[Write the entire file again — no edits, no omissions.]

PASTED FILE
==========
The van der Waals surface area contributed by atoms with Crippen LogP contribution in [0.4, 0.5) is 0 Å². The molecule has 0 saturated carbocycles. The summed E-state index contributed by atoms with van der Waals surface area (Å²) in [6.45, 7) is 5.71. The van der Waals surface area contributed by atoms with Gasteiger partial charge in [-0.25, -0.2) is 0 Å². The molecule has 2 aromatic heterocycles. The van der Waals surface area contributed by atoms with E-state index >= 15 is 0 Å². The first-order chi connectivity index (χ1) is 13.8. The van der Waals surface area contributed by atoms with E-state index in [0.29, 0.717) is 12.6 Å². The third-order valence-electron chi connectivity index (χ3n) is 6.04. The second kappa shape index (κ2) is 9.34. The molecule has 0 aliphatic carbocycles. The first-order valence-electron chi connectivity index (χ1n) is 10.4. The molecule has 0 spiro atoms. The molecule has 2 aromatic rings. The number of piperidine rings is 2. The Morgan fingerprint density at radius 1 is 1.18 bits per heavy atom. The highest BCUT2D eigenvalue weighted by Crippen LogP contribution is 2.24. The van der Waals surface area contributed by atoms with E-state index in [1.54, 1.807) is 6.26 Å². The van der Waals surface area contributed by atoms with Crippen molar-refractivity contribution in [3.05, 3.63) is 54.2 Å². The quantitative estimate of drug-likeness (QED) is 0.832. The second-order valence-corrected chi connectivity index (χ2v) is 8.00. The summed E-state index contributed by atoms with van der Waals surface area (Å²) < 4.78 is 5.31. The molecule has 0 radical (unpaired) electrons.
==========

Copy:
The van der Waals surface area contributed by atoms with Crippen LogP contribution in [0.4, 0.5) is 0 Å². The molecule has 0 saturated carbocycles. The summed E-state index contributed by atoms with van der Waals surface area (Å²) in [6.45, 7) is 5.71. The van der Waals surface area contributed by atoms with Gasteiger partial charge in [-0.25, -0.2) is 0 Å². The molecule has 2 aromatic heterocycles. The van der Waals surface area contributed by atoms with E-state index >= 15 is 0 Å². The first-order chi connectivity index (χ1) is 13.8. The van der Waals surface area contributed by atoms with E-state index in [0.29, 0.717) is 12.6 Å². The third-order valence-electron chi connectivity index (χ3n) is 6.04. The second kappa shape index (κ2) is 9.34. The molecule has 0 aliphatic carbocycles. The first-order valence-electron chi connectivity index (χ1n) is 10.4. The molecule has 0 spiro atoms. The molecule has 2 aromatic rings. The number of piperidine rings is 2. The Morgan fingerprint density at radius 1 is 1.18 bits per heavy atom. The highest BCUT2D eigenvalue weighted by Crippen LogP contribution is 2.24. The van der Waals surface area contributed by atoms with E-state index in [1.54, 1.807) is 6.26 Å². The van der Waals surface area contributed by atoms with Crippen molar-refractivity contribution in [3.05, 3.63) is 54.2 Å². The quantitative estimate of drug-likeness (QED) is 0.832. The second-order valence-corrected chi connectivity index (χ2v) is 8.00. The summed E-state index contributed by atoms with van der Waals surface area (Å²) < 4.78 is 5.31. The molecule has 0 radical (unpaired) electrons.